In this Issue:
Source: Children's Bureau - January 2017
The Children's Bureau recently published Child Maltreatment 2015 (January 2017) presenting national data about child abuse and neglect known to child protective services agencies in the U.S. during federal fiscal year (FFY) 2015. The report finds that for FFY 2015, there were an estimated 683,000 victims of abuse and neglect nationally, 3.8% higher than the FFY 2011 estimate. The youngest children continued to be the most vulnerable; 27.7% of victims were younger than 3 years and the rate was highest for children younger than 1 year. The victimization rate was slightly higher for girls (50.9) than for boys (48.6). African-American children had the highest rates of victimization at 14.5 per 1,000 children in the population of the same race or ethnicity. See a collection of current and past Child Maltreatment Reports here.
Source: Office of Planning, Research and Evaluation - January 2017
The Office of Planning, Research and Evaluation (OPRE) recently released a brief that discusses privacy and security considerations related to the use of technology (computer software, mobile applications, and web-based tools) in early childhood settings. The Use of Technology to Support Early Childhood Practice: Protecting Child, Parent, and Practitioner Privacy (January 2017) provides a set of best practices to guide early childhood programs in strengthening the safeguards to protect child, parent, and practitioner information as programs increasingly incorporate technology to improve practice. It draws on guidance developed by the U.S. Department of Education's Privacy Technical Assistance Center.
Source: Robert Wood Johnson Foundation - February 2017
A new Robert Wood Johnson Foundation research brief, Parent Engagement Practices Improve Outcomes for Preschool Children (February 2017), describes research-based approaches to effectively engage families and children at risk for poor school readiness. The brief highlights findings from recent studies with preschool children (ages 3-5) and focuses on effective parent engagement models that improve school readiness outcomes in well-controlled studies. It finds that supporting parents' efforts to help their children develop during the preschool years improves a child's school readiness, reduces behavior problems, enhances social skills, and promotes academic success.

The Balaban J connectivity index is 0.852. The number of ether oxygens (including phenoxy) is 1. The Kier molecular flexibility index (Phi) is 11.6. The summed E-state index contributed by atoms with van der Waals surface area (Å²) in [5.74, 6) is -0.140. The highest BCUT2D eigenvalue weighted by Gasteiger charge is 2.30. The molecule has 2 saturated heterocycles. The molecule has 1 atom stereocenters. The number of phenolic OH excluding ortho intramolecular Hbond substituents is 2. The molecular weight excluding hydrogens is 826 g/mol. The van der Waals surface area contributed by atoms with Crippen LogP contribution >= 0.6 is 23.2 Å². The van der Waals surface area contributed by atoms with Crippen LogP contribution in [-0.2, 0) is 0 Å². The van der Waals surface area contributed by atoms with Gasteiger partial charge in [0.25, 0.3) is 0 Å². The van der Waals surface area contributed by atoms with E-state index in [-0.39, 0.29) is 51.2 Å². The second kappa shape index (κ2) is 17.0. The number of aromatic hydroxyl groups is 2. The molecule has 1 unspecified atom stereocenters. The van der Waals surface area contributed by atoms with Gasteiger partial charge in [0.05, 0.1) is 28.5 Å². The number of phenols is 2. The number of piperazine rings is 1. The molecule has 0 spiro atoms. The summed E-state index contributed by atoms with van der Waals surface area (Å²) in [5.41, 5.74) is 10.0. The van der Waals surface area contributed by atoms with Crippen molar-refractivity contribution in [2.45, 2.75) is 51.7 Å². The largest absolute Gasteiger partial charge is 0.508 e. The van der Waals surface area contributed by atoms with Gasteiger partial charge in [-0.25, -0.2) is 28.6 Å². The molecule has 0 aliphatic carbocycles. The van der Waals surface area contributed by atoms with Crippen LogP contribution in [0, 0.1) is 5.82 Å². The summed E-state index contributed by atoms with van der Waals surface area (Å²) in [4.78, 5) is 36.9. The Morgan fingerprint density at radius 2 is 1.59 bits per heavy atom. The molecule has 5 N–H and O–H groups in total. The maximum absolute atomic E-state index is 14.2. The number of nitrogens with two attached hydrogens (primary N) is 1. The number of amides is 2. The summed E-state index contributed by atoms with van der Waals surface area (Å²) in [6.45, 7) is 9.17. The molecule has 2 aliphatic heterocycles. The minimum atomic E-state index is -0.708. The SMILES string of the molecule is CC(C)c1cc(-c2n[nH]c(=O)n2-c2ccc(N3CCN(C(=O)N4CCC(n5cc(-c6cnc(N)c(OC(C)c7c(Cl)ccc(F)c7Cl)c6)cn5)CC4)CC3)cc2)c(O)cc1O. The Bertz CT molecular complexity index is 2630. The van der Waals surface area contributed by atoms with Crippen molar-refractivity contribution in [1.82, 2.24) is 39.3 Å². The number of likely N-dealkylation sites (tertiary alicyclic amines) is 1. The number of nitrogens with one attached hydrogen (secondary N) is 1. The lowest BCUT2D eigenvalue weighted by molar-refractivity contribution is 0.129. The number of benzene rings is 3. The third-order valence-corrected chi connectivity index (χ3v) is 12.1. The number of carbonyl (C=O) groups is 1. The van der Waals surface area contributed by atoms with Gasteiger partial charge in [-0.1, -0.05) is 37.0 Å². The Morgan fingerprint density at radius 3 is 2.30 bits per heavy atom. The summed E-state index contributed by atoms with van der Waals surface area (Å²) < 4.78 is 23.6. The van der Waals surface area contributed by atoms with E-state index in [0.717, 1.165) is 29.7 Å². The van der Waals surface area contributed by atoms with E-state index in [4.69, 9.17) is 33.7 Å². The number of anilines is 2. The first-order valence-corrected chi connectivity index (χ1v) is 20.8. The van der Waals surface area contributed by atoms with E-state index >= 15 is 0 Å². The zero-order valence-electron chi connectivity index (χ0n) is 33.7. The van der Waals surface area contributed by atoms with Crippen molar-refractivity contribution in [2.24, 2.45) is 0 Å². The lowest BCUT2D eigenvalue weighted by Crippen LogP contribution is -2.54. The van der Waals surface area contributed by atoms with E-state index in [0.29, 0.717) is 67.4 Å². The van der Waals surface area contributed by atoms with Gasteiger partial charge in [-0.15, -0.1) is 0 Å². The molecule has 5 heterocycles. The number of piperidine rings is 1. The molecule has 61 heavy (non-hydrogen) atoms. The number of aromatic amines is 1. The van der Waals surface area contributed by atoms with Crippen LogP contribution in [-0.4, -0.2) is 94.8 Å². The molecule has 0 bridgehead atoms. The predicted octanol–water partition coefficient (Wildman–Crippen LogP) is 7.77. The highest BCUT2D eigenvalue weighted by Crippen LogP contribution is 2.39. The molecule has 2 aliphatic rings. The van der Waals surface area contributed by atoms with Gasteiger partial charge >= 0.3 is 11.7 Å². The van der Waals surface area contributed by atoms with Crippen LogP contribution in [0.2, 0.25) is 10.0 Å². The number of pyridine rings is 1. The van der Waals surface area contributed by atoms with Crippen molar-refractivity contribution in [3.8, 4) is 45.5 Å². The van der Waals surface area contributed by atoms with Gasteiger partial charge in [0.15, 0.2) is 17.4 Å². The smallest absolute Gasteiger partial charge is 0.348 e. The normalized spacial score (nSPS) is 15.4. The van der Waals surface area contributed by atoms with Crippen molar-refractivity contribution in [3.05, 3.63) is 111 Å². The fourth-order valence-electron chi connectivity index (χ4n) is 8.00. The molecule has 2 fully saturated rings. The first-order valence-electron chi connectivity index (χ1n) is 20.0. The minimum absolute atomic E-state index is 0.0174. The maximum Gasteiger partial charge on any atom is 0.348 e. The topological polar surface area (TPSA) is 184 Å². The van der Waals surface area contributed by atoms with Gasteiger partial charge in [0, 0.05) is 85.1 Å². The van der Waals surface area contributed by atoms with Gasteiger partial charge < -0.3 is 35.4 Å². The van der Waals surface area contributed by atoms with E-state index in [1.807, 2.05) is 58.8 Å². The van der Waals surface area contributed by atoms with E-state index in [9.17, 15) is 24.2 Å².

Source: DEC's Journal of Early Intervention - OnlineFirst February 6, 2017
Abstracts of the following articles are now available online at http://jei.sagepub.com/content/early/recent
Emily M. Lund, Theresa L. Kohlmeier, Lillian K. Duran
Brent A. McBride, et al.
Milene Ferreira, Cecilia Aguiar, Nadine Correia, Margarida Fialho, Julia Serpa Pimentel
Chana R. Adelman, Thomas Kubiszyn
The Journal of Early Intervention (JEI) is an official publication of the Division for Early Childhood (DEC) of the Council for Exceptional Children and SAGE Publications. It offers articles related to research and practice in early intervention for infants and young children with special needs and their families. Freely available Podcasts of interviews with JEI authors can be accessed online.
Source: Child Trends - February 9, 2017
One in four U.S. kindergarteners today is Latino. How these children do in school has far-reaching implications for the country's future economy. Child Trends has published a new report, Making Math Count More for Young Latino Children (February 2017), which finds that Latino kindergartners' early math skills lag behind those of white kindergartners at the beginning of school - a disparity that is likely to persist or increase over time without intervention. The report discusses the implications of these findings and offers a number of research-based recommendations to address the issue.